Model educational behaviors for students. It’s hard, and (I think) we all struggle.
As teachers, we know that modeling is important, and we want to do it. The struggle (for me, at least) is that “being on” makes you tired. I’m convinced this contributes to teachers leaving the classroom and why others are perpetually tired.
Being a role model is hard. Sometimes, sixty eyes watching your every movement weighs on you.
We still must be cognizant of our modeling responsibilities. Over the years, I’ve created a mental checklist, three ways that I check for myself that I’m properly modeling educational behavior (even though surely I fail at times). Here they are.
Model your beliefs about education. Society might not always encourage a positive view of education, but classroom leaders should. Lately, I’ve switched “today we have to ___” to “today we get to ___.” The change in my verbs is slight, but it matters. Students don’t always realize that education is not a given everywhere in the world. Some children pass through danger to arrive at school. Some societies forbid girls from gaining an education.
The truth? Our students do “get” to read, learn, interact, write, experiment. They are lucky! Challenged? Sure. When I speak of our activities for the day, I emphasize in my word choice and manners that students are fortunate to receive an education.
Model manners. The thank-you and please in a classroom might slip your mind. Still, when you model behaviors for students, they will repeat them. If you want students to speak kindly to each other, amp up your polite talk to them. Your classroom community and environment might change for the better.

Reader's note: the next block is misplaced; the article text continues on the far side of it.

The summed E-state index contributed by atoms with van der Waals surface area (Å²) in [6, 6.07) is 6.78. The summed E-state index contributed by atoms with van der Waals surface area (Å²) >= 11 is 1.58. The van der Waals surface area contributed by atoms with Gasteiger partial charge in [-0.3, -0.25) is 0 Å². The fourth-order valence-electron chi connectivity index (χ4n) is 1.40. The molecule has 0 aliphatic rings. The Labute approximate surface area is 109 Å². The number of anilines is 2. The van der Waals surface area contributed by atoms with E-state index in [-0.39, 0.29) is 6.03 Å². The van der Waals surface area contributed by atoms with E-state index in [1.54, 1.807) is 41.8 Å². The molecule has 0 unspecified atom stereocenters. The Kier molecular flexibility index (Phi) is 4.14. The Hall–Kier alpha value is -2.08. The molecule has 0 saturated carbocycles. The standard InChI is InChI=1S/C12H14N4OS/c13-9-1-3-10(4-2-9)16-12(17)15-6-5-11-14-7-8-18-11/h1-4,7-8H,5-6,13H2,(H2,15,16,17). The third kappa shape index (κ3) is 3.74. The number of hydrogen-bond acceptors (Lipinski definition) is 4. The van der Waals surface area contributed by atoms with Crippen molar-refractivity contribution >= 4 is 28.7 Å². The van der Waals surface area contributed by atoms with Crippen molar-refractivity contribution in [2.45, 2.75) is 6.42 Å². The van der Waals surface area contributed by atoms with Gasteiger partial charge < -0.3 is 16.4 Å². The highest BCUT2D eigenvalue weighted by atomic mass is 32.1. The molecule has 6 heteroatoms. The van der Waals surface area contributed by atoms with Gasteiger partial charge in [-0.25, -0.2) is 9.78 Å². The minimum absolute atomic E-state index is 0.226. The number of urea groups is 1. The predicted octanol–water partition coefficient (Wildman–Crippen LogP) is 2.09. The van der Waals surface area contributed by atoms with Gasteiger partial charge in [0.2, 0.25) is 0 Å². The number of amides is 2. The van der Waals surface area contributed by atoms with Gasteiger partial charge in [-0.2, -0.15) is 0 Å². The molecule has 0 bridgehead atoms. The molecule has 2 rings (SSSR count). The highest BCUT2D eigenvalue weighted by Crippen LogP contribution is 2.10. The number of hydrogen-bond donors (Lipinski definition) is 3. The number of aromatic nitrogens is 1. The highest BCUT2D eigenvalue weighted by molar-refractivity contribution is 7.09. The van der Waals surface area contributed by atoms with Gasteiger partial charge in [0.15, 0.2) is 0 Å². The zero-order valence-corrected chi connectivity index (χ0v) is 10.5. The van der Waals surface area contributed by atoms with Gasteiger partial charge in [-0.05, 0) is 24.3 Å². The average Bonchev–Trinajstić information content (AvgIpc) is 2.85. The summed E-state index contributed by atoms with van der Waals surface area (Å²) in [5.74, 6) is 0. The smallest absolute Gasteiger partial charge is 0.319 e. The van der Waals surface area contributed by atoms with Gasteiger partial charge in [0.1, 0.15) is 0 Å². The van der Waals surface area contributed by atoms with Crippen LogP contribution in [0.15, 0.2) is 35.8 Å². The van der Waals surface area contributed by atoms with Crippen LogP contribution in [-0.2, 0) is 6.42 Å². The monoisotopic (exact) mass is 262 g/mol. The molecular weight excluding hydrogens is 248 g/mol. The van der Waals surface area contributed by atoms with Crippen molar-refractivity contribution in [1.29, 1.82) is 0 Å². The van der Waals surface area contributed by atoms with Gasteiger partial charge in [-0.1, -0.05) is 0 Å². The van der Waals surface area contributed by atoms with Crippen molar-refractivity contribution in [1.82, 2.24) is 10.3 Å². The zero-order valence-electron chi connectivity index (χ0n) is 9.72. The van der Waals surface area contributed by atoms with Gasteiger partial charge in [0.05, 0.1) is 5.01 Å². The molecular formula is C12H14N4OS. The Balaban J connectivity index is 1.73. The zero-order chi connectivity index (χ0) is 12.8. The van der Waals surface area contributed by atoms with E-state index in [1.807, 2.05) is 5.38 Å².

Even when I bump into students accidentally (like in groups) or knock a pencil off the desk, I apologize, and then I retrieve it for them. That is how I want them to interact with each other, and so I model that expectation as I interact with them.
Model interactions with/about adults. I did not grow up in a household where adults interacted kindly with each other, and I am certain we have students in the same situation. When I went to college and began my professional career, this lack of modeling hurt me. I had few memories of positive interaction between adults, of watching adults work through conflicts in a positive way.
So! Don’t trash talk other teachers. I know that sounds silly, but I still see teachers negatively speak of others, and it is wrong for every reason. It is unprofessional. It is hurtful. It solves no problem. Plus, students leave your room believing that gossip and hurtful banter is the norm, when it should not be.
I also model behavior when I communicate with their parents. I am incredibly aware (as I’m sure we all are!) that parents show students emails we send. Parents share how meet-the-teacher night and conferences went. In dealing with parents, I naturally want to be professional, but I also consider that I am modeling for my students.
We teachers know that to model educational behaviors for students, we must behave with professionalism. With kindness. With basic manners. As the bigger person. And on.
Tough? Sure. You might be frustrated with good reason. Tell students you are not going to discuss the situation and move on. Be courteous to other adults, especially in students’ presence.
The expectation for teachers is that we will model educational behaviors for students. It’s exhausting, but part of the job. I run this short checklist through my head, and I find it helps my overall classroom management. Would you add another point to this list? What is it?
In another post, I wrote about modeling positive life behaviors for students, a slightly different take on modeling behaviors for older students.